Around the world are many social, cultural and economic barriers to girls’ schooling, both for enrolling and staying in school. Among the barriers:
In many societies, parents see limited economic benefits to educating girls. Daughters attending school are less available to help with household chores and childcare for younger siblings. Cultural norms are that sons support parents in old age while girls marry out and leave their parents.
Poverty is a major hindrance. Schooling usually involves substantial sums for fees, books, uniforms and transportation. When family resources are limited, parents usually give higher priority to sons.
Decisions about schooling for girls are often influenced by social norms related to sexuality and marriage. In traditional societies where chastity is highly valued, parents may be reluctant to allow girls to travel to school, be taught by male teachers and have close contact with boys. Parents often expect girls will marry at an early age, not needing education.
Disparities between initial enrolment rates for girls and boys are much greater than differences in drop-out rates. This suggests that the major challenge is to get girls into school. Parents increasingly recognize the need for education to improve their children’s chances in life— but this understanding is slower to come in the case of girls. Increasingly many parents also under-stand that the family’s long-term economic needs will be best served by providing better health care and education for fewer children, rather than relying on larger numbers.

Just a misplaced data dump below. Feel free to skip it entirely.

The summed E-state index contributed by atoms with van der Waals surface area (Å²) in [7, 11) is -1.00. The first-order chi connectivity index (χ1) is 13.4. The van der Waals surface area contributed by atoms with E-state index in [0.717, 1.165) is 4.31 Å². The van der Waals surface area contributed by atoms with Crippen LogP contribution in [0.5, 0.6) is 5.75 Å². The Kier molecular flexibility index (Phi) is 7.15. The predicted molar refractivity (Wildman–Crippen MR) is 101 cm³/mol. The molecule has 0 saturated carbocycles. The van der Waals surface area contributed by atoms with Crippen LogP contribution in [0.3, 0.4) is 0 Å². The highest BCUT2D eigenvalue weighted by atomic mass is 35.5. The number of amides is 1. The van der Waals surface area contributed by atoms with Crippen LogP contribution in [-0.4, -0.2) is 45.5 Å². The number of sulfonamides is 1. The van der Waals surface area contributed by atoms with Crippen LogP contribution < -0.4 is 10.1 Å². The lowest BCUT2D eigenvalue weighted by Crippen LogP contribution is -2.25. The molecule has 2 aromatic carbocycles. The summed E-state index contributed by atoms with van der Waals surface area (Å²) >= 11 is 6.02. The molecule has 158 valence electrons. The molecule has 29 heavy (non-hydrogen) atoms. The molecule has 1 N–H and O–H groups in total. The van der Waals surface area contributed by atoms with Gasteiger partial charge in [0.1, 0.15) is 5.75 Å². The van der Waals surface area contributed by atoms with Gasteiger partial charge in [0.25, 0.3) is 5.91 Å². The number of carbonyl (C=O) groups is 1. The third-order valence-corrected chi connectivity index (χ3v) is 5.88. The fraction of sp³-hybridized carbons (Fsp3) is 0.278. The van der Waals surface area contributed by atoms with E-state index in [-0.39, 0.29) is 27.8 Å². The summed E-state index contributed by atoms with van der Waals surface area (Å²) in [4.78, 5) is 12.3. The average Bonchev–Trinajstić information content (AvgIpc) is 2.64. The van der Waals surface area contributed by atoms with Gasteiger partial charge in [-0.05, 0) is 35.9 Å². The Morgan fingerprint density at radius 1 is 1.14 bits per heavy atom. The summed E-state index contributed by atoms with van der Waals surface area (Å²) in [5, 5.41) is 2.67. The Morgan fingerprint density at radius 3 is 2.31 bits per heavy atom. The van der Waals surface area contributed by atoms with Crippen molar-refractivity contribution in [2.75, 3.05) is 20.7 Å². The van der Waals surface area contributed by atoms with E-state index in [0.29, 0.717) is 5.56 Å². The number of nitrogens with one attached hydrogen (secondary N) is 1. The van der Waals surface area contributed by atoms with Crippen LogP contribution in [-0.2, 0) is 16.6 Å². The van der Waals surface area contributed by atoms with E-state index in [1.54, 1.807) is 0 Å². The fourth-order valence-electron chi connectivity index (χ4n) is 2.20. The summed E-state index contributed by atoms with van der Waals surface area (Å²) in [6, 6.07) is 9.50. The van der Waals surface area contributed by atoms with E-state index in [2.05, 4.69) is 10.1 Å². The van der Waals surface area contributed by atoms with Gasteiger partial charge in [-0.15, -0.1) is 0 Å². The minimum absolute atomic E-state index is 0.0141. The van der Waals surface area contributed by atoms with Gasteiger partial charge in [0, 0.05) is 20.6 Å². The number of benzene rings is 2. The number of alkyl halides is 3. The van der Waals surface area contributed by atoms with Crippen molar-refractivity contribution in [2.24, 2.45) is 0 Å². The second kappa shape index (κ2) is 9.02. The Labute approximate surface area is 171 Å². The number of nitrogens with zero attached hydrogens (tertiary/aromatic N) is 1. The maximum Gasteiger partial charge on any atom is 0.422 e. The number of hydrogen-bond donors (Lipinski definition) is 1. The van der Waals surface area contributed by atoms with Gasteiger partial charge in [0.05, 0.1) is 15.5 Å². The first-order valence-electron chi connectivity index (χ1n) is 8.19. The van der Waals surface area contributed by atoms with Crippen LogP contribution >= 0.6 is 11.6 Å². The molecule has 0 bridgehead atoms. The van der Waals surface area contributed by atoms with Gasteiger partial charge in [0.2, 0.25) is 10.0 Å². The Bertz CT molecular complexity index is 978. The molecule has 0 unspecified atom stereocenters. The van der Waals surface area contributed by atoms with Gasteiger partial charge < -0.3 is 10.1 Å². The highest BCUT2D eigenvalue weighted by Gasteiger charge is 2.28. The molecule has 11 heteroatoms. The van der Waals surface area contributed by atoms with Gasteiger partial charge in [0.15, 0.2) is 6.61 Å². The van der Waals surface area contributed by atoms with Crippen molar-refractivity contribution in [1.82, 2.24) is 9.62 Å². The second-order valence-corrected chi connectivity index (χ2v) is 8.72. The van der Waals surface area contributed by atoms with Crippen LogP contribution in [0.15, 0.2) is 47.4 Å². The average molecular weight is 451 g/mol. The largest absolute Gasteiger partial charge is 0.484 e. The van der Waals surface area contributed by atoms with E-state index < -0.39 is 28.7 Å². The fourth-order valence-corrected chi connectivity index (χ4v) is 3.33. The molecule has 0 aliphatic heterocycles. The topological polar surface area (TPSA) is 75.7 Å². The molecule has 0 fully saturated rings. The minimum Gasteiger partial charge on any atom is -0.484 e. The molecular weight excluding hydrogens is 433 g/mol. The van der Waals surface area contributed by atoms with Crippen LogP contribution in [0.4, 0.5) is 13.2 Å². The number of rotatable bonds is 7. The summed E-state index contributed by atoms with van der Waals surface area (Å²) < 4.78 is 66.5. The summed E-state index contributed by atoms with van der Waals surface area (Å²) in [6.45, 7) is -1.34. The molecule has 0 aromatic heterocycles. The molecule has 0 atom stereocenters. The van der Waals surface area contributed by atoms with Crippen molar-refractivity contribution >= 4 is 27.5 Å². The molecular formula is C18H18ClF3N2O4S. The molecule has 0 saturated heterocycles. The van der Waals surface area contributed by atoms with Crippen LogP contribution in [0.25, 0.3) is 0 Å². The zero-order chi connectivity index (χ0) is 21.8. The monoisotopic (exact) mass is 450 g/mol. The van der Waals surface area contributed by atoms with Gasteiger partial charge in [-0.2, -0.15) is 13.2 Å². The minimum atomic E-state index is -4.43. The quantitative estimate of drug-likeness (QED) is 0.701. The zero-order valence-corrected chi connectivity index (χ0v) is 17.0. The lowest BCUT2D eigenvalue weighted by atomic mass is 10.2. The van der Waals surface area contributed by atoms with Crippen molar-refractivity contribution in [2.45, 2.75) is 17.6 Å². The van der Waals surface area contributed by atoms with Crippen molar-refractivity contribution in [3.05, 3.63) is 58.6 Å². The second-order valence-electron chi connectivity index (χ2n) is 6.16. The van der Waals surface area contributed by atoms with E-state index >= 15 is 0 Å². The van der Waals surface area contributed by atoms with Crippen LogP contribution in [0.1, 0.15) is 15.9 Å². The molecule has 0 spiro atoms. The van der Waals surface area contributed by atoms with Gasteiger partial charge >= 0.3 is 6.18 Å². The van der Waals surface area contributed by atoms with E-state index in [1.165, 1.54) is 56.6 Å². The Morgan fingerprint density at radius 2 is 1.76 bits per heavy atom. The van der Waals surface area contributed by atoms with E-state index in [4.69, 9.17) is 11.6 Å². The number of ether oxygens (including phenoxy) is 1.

Parents who hope for better education for their female children tend to want smaller families, perhaps so that they can provide more fully for the offspring they have.